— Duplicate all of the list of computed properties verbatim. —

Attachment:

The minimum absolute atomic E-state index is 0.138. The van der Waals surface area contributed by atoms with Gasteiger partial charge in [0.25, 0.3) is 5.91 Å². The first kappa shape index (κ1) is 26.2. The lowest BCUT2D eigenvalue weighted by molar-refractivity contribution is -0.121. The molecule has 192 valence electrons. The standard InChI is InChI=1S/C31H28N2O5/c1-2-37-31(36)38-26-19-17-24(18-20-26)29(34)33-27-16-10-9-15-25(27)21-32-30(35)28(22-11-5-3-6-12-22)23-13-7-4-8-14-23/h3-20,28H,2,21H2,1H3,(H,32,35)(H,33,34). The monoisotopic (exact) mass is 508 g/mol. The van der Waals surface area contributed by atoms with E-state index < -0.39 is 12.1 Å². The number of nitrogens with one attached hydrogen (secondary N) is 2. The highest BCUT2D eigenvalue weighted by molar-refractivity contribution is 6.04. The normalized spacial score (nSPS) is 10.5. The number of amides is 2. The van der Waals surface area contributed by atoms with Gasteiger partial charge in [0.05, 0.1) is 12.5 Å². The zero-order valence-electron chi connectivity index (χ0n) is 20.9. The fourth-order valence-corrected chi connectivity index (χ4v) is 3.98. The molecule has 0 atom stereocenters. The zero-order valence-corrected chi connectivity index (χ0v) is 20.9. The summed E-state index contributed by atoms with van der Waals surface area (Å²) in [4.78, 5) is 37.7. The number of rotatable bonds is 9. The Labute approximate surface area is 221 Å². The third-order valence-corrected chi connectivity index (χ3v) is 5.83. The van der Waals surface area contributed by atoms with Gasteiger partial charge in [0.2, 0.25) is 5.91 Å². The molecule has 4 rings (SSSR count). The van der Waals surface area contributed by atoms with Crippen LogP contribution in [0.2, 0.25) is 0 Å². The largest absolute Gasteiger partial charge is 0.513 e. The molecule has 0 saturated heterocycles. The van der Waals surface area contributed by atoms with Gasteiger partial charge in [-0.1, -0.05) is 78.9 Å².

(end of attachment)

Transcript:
The minimum absolute atomic E-state index is 0.138. The van der Waals surface area contributed by atoms with Gasteiger partial charge in [0.25, 0.3) is 5.91 Å². The first kappa shape index (κ1) is 26.2. The lowest BCUT2D eigenvalue weighted by molar-refractivity contribution is -0.121. The molecule has 192 valence electrons. The standard InChI is InChI=1S/C31H28N2O5/c1-2-37-31(36)38-26-19-17-24(18-20-26)29(34)33-27-16-10-9-15-25(27)21-32-30(35)28(22-11-5-3-6-12-22)23-13-7-4-8-14-23/h3-20,28H,2,21H2,1H3,(H,32,35)(H,33,34). The monoisotopic (exact) mass is 508 g/mol. The van der Waals surface area contributed by atoms with E-state index < -0.39 is 12.1 Å². The number of nitrogens with one attached hydrogen (secondary N) is 2. The highest BCUT2D eigenvalue weighted by molar-refractivity contribution is 6.04. The normalized spacial score (nSPS) is 10.5. The number of amides is 2. The van der Waals surface area contributed by atoms with Gasteiger partial charge in [0.05, 0.1) is 12.5 Å². The zero-order valence-electron chi connectivity index (χ0n) is 20.9. The fourth-order valence-corrected chi connectivity index (χ4v) is 3.98. The molecule has 0 atom stereocenters. The zero-order valence-corrected chi connectivity index (χ0v) is 20.9. The summed E-state index contributed by atoms with van der Waals surface area (Å²) in [4.78, 5) is 37.7. The number of rotatable bonds is 9. The Labute approximate surface area is 221 Å². The third-order valence-corrected chi connectivity index (χ3v) is 5.83. The van der Waals surface area contributed by atoms with Gasteiger partial charge in [0.2, 0.25) is 5.91 Å². The molecule has 4 rings (SSSR count). The van der Waals surface area contributed by atoms with Crippen LogP contribution in [0.2, 0.25) is 0 Å². The largest absolute Gasteiger partial charge is 0.513 e. The molecule has 0 saturated heterocycles. The van der Waals surface area contributed by atoms with Gasteiger partial charge in [-0.1, -0.05) is 78.9 Å².